Printer giant HP has rejected a takeover from smaller rival Xerox despite pressure from billionaire and activist investor Carl Icahn, who has a stake in both companies.
HP's board of directors on Sunday said they had unanimously rejected the "unsolicited" proposal from Xerox Holdings Corporation, claiming their offer of undervalued HP and was not in the interest of shareholders.
In an open letter to Xerox, HP’s chief executive, Enrique Lores, and chairman Chip Bergh aired concerns that the deal would leave the combined company with “outsized debt levels” but recognised “the potential benefits” of a merger, suggesting discussions may still be on the table.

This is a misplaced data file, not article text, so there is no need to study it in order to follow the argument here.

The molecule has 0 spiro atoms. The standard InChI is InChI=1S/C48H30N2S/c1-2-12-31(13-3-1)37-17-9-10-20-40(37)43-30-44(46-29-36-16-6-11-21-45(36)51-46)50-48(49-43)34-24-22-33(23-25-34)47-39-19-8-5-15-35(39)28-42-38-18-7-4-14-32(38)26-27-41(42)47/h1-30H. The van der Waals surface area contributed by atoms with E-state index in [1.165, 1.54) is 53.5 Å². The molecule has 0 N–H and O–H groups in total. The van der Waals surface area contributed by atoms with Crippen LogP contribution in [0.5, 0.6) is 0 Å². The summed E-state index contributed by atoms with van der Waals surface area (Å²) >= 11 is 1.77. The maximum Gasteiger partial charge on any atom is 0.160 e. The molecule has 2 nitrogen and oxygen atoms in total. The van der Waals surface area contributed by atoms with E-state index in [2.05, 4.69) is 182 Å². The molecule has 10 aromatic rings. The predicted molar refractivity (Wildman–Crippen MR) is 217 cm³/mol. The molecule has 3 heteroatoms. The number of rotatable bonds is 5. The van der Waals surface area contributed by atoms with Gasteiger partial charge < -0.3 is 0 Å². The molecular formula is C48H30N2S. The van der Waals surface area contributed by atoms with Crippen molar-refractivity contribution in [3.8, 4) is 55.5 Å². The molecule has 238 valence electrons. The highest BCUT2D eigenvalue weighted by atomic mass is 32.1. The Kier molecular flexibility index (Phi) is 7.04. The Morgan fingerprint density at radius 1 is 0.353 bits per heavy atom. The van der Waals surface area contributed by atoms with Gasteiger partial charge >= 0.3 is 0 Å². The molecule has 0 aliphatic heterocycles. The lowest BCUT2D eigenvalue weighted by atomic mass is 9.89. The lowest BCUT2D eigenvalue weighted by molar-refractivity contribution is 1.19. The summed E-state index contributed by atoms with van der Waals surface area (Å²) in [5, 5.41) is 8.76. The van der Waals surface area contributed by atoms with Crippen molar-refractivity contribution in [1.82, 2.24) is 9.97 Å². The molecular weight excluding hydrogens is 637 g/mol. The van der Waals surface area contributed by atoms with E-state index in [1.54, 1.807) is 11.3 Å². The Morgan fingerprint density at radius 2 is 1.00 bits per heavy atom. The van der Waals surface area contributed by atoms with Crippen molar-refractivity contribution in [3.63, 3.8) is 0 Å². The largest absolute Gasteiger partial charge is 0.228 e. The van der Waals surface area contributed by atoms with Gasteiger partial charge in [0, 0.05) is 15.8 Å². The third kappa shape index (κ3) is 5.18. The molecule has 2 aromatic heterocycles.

“We are open to exploring whether there is value to be created for HP shareholders through a potential combination with Xerox,” wrote Lores and Bergh. “However, as we have previously shared in connection with our prior requests for diligence, we have fundamental questions that need to be addressed in our diligence of Xerox.”
It will mean disappointment for outspoken Icahn, who had been pushing the merger after buying a stake in both. The 83-year-old activist investor previously described a deal as a "no-brainer". He owns 10.6 The pc of Xerox and 4pc of HP.
Connecticut-based Xerox, which is worth about $8.3bn, was known to have been in talks to acquire the much larger HP that has a market cap of nearly $30bn for several months.